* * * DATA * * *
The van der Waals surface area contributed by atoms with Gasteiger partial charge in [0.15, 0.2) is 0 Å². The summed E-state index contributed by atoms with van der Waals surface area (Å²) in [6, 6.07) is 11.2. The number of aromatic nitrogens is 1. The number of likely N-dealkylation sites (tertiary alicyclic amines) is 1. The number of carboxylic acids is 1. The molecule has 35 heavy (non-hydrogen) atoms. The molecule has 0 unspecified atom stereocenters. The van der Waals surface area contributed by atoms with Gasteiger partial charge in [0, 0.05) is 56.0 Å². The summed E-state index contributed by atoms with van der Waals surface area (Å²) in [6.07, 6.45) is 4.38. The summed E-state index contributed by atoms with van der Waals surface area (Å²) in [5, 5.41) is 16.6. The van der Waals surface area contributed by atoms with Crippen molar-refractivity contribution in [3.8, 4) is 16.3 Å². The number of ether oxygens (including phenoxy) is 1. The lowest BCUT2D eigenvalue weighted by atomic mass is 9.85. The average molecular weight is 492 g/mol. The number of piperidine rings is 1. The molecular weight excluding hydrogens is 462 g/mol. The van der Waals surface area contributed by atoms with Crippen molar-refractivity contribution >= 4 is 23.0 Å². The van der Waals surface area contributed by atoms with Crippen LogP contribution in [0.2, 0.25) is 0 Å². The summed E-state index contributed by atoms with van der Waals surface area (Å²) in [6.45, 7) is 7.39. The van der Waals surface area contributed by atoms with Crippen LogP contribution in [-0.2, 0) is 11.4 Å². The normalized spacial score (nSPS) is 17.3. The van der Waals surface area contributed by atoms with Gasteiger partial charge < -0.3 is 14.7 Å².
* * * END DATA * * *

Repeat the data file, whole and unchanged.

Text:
The van der Waals surface area contributed by atoms with Gasteiger partial charge in [0.15, 0.2) is 0 Å². The summed E-state index contributed by atoms with van der Waals surface area (Å²) in [6, 6.07) is 11.2. The number of aromatic nitrogens is 1. The number of likely N-dealkylation sites (tertiary alicyclic amines) is 1. The number of carboxylic acids is 1. The molecule has 35 heavy (non-hydrogen) atoms. The molecule has 0 unspecified atom stereocenters. The van der Waals surface area contributed by atoms with Gasteiger partial charge in [0, 0.05) is 56.0 Å². The summed E-state index contributed by atoms with van der Waals surface area (Å²) in [6.07, 6.45) is 4.38. The summed E-state index contributed by atoms with van der Waals surface area (Å²) in [5, 5.41) is 16.6. The van der Waals surface area contributed by atoms with Crippen molar-refractivity contribution in [3.8, 4) is 16.3 Å². The number of ether oxygens (including phenoxy) is 1. The lowest BCUT2D eigenvalue weighted by atomic mass is 9.85. The average molecular weight is 492 g/mol. The number of piperidine rings is 1. The molecular weight excluding hydrogens is 462 g/mol. The van der Waals surface area contributed by atoms with Crippen molar-refractivity contribution >= 4 is 23.0 Å². The van der Waals surface area contributed by atoms with Crippen LogP contribution in [0.2, 0.25) is 0 Å². The summed E-state index contributed by atoms with van der Waals surface area (Å²) in [6.45, 7) is 7.39. The van der Waals surface area contributed by atoms with Crippen LogP contribution in [-0.2, 0) is 11.4 Å². The normalized spacial score (nSPS) is 17.3. The van der Waals surface area contributed by atoms with Gasteiger partial charge < -0.3 is 14.7 Å².